Sirens sounded and a huge bell tolled in Shenyang, capital of northeast China's Liaoning Province, on Saturday in commemoration of the September 18 Incident 90 years ago that marked the start of Japan's 14-year invasion of China.
Some 300 people gathered in front of the 9.18 Historical Museum in the morning. At 9:18 a.m., 14 representatives from all walks of life struck a huge bell at the museum 14 times together, symbolizing the arduous course of China's 14-year-long bitter war against Japanese aggressors. Air raid sirens wailed for three minutes, with pedestrians stopping simultaneously and cars honking horns.
Zhang Jian, a 90-year-old veteran, said although 90 years have passed, Chinese people must not forget the painful historical lesson that caused tens of millions of casualties.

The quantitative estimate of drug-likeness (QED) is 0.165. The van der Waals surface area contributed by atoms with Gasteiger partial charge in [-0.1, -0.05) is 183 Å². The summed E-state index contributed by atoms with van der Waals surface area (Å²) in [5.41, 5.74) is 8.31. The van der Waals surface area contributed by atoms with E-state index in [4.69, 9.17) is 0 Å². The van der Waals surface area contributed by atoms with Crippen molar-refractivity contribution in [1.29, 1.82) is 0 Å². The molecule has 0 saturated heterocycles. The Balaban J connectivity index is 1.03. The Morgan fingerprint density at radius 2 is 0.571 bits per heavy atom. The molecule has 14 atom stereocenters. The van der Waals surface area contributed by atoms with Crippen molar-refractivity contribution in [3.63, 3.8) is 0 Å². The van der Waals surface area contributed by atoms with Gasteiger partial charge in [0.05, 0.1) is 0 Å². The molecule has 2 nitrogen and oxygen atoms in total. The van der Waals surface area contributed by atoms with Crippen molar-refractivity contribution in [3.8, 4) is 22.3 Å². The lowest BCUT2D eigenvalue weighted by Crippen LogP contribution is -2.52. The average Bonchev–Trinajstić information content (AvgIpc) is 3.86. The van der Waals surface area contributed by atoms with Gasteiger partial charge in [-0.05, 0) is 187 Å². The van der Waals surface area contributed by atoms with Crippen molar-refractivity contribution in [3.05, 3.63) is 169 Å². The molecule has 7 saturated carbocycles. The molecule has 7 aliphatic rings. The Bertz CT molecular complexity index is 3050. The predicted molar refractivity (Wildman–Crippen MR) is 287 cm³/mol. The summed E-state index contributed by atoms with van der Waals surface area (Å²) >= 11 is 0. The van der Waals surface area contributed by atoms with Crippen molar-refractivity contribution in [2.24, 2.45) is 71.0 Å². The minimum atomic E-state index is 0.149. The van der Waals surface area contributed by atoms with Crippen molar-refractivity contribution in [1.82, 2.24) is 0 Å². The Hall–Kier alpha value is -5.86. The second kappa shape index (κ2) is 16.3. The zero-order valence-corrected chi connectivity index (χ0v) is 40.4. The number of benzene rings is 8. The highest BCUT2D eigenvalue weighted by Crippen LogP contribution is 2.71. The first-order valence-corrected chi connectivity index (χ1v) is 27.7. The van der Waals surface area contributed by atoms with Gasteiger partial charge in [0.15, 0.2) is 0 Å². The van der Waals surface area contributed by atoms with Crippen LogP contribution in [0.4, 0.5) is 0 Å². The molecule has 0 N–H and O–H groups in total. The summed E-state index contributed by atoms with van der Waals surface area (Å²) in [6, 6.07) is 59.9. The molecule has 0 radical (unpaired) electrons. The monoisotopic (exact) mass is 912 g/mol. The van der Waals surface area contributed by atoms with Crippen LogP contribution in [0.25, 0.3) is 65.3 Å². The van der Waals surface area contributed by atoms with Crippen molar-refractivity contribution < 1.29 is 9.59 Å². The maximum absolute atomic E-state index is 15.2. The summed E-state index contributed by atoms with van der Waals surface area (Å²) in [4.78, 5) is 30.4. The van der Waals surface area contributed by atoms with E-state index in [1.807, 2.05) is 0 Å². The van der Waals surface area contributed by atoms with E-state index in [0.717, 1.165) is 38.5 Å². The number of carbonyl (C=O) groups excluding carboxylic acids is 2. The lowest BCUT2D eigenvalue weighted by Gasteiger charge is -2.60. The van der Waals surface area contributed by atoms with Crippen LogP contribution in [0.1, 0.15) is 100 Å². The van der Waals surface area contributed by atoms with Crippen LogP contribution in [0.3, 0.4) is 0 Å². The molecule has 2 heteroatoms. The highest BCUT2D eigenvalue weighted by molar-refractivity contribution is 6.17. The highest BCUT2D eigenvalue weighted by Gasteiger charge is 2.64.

"We must be prepared for danger in times of peace, bearing in mind that a backward country will be beaten. We should be united to build a strong country," said Zhang.
On Sept. 18, 1931, Japanese troops blew up a section of railway under their control near Shenyang and accused Chinese troops of sabotage as a pretext for the attack. Later that night, they bombarded barracks near Shenyang, starting the bloody invasion.
Since 1995, Shenyang has sounded the alarm every year to commemorate the September 18 Incident.